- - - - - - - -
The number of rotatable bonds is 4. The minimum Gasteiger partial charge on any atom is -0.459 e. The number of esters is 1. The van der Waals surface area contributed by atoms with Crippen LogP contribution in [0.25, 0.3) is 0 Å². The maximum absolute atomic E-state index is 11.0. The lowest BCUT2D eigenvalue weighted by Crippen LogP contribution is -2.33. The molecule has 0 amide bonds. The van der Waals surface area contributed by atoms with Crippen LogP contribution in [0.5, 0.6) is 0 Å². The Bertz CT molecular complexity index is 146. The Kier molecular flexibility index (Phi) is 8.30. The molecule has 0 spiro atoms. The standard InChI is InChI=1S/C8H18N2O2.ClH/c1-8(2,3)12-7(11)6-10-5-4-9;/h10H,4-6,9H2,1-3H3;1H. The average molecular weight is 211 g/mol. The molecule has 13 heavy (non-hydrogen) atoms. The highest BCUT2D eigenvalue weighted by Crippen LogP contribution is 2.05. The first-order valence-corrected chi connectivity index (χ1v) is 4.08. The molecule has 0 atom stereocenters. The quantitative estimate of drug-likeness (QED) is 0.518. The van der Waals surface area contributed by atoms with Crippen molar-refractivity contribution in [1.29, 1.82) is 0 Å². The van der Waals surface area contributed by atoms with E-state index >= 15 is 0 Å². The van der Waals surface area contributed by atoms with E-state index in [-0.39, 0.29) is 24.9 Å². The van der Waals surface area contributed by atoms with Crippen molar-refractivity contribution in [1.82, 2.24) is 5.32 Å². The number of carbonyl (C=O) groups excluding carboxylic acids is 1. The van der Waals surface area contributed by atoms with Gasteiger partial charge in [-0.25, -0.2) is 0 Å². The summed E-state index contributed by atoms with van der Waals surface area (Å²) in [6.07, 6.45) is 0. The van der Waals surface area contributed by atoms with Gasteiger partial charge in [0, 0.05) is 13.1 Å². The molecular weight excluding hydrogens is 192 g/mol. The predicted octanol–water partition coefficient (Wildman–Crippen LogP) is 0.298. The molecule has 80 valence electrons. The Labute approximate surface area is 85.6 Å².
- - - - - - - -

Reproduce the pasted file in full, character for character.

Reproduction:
The number of rotatable bonds is 4. The minimum Gasteiger partial charge on any atom is -0.459 e. The number of esters is 1. The van der Waals surface area contributed by atoms with Crippen LogP contribution in [0.25, 0.3) is 0 Å². The maximum absolute atomic E-state index is 11.0. The lowest BCUT2D eigenvalue weighted by Crippen LogP contribution is -2.33. The molecule has 0 amide bonds. The van der Waals surface area contributed by atoms with Crippen LogP contribution in [0.5, 0.6) is 0 Å². The Bertz CT molecular complexity index is 146. The Kier molecular flexibility index (Phi) is 8.30. The molecule has 0 spiro atoms. The standard InChI is InChI=1S/C8H18N2O2.ClH/c1-8(2,3)12-7(11)6-10-5-4-9;/h10H,4-6,9H2,1-3H3;1H. The average molecular weight is 211 g/mol. The molecule has 13 heavy (non-hydrogen) atoms. The highest BCUT2D eigenvalue weighted by Crippen LogP contribution is 2.05. The first-order valence-corrected chi connectivity index (χ1v) is 4.08. The molecule has 0 atom stereocenters. The quantitative estimate of drug-likeness (QED) is 0.518. The van der Waals surface area contributed by atoms with Crippen molar-refractivity contribution in [1.29, 1.82) is 0 Å². The van der Waals surface area contributed by atoms with E-state index >= 15 is 0 Å². The van der Waals surface area contributed by atoms with E-state index in [-0.39, 0.29) is 24.9 Å². The van der Waals surface area contributed by atoms with Crippen molar-refractivity contribution in [1.82, 2.24) is 5.32 Å². The number of carbonyl (C=O) groups excluding carboxylic acids is 1. The van der Waals surface area contributed by atoms with Gasteiger partial charge in [-0.25, -0.2) is 0 Å². The summed E-state index contributed by atoms with van der Waals surface area (Å²) in [6.07, 6.45) is 0. The van der Waals surface area contributed by atoms with Gasteiger partial charge in [0, 0.05) is 13.1 Å². The molecular weight excluding hydrogens is 192 g/mol. The predicted octanol–water partition coefficient (Wildman–Crippen LogP) is 0.298. The molecule has 80 valence electrons. The Labute approximate surface area is 85.6 Å².